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Aalto University: Students' mission to get Finland's first satellite into orbit

"The cost of setting up and using a HIL solution is very low compared to performing all ADCS tests with a physical test setup emulating the orbit environment."

"The ability to perform HIL testing allows even the most complex satellite mission operations to be verified on real hardware."

Tuomas Tikka, Aalto University

Aalto University

Aalto University was created by a merger of the Helsinki School of Economics, the Helsinki University of Technology, and the University of Art and Design Helsinki. It is strongly future-oriented while at the same time building on the combined 300 year history of three highly regarded universities. Its inspiring learning environment has led to many new student activities including the multi-disciplinary project Aalto-1, a student built satellite.

The Aalto-1 project started in the beginning of 2010, when a group of students carried out a feasibility study of a nanosatellite. Since then the project has generated significant excitement, and reformed teaching and learning in the interdisciplinary area of space technology. Additionally, the project has created an extensive collaboration network of many Finnish and international partners.

Nanosatellites

Nanosatellites, with a mass between 1 and 10 kg (2 to 22lbs), offer a cost-effective solution for universities and small companies to develop their own space systems and instruments, and to perform leading-edge space science. The growing capability and complexity of nanosatellite systems requires effective verification solutions for pre-launch testing.

HIL Simulation

One of the highly complex and mission-specific systems is the Attitude Determination and Control System (ADCS), which consists of sensors, actuators and a processing unit running control algorithms. To test the control operations and performance of the ADCS within a short time frame, and without extensive test equipment investment, a Hardware-in-the-loop (HIL) solution is used.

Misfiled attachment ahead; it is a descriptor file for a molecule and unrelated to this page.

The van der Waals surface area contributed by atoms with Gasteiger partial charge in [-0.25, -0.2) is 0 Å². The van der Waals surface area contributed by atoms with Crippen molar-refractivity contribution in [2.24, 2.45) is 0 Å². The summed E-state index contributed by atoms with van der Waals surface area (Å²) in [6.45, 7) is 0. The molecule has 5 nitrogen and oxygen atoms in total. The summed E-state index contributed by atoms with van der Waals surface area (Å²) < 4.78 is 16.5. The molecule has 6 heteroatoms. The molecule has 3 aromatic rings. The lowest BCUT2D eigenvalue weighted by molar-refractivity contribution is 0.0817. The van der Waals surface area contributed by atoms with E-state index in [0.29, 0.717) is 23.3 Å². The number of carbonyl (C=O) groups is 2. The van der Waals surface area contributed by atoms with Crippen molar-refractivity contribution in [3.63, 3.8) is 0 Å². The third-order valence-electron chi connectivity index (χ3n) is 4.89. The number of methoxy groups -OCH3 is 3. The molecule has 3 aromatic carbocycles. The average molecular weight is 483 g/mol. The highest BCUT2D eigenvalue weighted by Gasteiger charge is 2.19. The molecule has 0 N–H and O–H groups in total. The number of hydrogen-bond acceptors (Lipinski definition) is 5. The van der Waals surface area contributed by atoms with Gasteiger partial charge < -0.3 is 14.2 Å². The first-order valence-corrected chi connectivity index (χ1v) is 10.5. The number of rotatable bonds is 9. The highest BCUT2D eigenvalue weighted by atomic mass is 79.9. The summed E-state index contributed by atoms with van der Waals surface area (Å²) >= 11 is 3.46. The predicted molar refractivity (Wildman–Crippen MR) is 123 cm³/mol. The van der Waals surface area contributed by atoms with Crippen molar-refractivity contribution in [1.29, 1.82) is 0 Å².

With the HIL solution, the attitude and orbit dynamics simulator running on a Speedgoat real-time target machine is connected to the ADCS processing unit. The sensors and actuators are modelled in the simulator with performance and operational characteristics obtained from testing or from the component manufacturer. The same simulator can be used for both the development of the ADCS controller and the analysis of its performance.
Some of the complex mission operations of Aalto-1, such as a 200 deg/s spin-stabilized operation mode required for an electric solar wind sail experiment, would otherwise be nearly impossible to test.

Real-Time Testing

Students use Simulink running on a laptop to model the attitude and orbit dynamics, the space environment, and sensor and actuator models. Then a real-time application is created from the Simulink model using Simulink Real-Time and Simulink Coder, and run on a Speedgoat Performance real-time target machine.

While the real-time application simulates the physical plant, actuators, and sensors, the target machine provides all real physical I/O and communication protocol interfaces, including I2C, SPI, and CAN, to connect with the ADCS.

This flexible setup allows new ideas and scenarios to be tested with the ADCS prototype long before the embedded hardware for the satellite is available.

Launch

The Aalto-1 satellite and it’s successor Aalto-2 will be launching soon. Members of the project team have founded a new company, Reaktor Space Lab, and are busy working towards the launch of their first satellite Hello World.

Helsinki, Finland

www.aalto.fi

Images: Pekka Laurila

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MathWorks products used

  • MATLAB®
  • Simulink®
  • MATLAB Coder™
  • Simulink Coder™
  • Simulink Real-Time™

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